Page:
What’s News from B-Schools
by Melissa Korn
Febryary 24, 2012
Reputation Ranks Highest In B-School Choice
Rankings rule when it comes to choosing a business school.
According to a new survey from admissions consulting firm Stacy Blackman Consulting Inc., 56% of applicants say reputation is the most important factor in picking an institution. Two-thirds of survey respondents characterized a school’s ranking as “extremely important.” Less than one percent of the 652 applicants surveyed said rankings are “not at all important.”
Though it makes sense to use rankings as a starting point to determine what institutions an applicant should consider, Ms. Blackman says applicants rely too much on the lists to make their final decisions, especially because a school’s position could change depending on the publication, methodology or year. For example, Dartmouth College’s Tuck School was ranked No. 1 by the Economist in its latest list, but landed in the 18th spot in the Financial Times and the 14th position in BusinessWeek.
Business school rankings vary according to how heavily a publication weights certain factors. For example, job placement rate and starting salaries might be ranked highest on one survey, while recruiter impressions of the school are ranked more heavily on another.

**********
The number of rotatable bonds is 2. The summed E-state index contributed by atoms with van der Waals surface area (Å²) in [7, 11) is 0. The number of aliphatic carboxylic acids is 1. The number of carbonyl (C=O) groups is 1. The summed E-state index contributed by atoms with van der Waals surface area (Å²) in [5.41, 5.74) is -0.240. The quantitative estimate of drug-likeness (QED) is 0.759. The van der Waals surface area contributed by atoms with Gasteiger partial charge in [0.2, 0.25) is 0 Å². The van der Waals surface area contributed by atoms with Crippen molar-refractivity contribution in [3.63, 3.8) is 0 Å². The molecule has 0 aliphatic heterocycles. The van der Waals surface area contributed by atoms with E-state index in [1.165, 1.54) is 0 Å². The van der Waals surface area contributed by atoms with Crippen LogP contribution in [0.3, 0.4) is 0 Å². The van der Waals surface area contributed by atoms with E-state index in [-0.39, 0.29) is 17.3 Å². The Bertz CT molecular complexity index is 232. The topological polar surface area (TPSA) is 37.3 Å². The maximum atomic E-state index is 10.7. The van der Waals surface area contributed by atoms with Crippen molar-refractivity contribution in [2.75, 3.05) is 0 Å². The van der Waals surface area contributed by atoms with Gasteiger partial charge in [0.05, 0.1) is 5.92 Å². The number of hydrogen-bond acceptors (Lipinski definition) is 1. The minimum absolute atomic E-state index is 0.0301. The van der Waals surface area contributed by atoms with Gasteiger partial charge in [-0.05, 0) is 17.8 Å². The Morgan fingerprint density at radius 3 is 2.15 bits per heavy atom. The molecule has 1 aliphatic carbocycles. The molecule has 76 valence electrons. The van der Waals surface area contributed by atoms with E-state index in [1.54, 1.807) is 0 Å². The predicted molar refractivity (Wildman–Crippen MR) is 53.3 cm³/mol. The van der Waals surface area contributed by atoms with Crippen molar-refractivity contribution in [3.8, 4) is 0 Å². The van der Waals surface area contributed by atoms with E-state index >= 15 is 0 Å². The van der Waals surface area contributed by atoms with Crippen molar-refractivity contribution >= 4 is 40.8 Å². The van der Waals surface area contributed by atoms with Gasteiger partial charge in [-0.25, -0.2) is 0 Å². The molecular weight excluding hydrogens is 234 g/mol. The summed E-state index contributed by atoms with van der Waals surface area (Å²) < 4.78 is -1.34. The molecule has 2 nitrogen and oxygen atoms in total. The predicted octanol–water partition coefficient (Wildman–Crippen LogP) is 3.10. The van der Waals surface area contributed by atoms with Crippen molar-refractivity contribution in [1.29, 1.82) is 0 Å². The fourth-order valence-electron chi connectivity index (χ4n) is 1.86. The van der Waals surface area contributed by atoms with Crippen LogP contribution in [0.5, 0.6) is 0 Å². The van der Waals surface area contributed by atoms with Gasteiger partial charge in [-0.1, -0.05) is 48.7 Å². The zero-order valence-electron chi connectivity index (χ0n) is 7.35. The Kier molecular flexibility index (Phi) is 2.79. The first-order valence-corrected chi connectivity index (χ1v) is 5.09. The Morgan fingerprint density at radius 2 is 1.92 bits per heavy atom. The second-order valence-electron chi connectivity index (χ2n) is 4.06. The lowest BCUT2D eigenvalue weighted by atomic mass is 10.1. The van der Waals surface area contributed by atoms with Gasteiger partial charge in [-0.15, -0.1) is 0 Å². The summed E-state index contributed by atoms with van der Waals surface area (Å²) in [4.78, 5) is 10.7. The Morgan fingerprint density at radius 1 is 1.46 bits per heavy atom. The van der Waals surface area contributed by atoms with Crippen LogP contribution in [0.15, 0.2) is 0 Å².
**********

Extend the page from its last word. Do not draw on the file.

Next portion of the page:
Ms. Blackman said she was surprised by how few people ”“ zero, according to her survey ”“ paid attention to a school’s size. Just 12% said culture was a top priority, and a handful of respondents wrote in that a course’s content mattered most.
“People don’t pay enough attention to the program that’s truly a good fit for who they are,” Ms. Blackman said. Though reputation is certainly important, she says applicants should also heavily weigh the strength of the school’s alumni network, as well as what courses are actually taught in the program.
Application volume for full-time, two-year M.B.A. programs may be down, but candidates are still hedging their bets: Ms. Blackman found that applicants are sending out more applications than they did in years past. According to the survey, more than 21% were applying to five schools, 14% to six schools and 13% to seven or more.
“There’s no such thing as a sure thing” in admissions, especially as schools seek more diverse candidates, she said.
Though this is the first year she conducted the survey, Ms. Blackman said that from her own consulting experience, applicants used to focus on just two or three schools.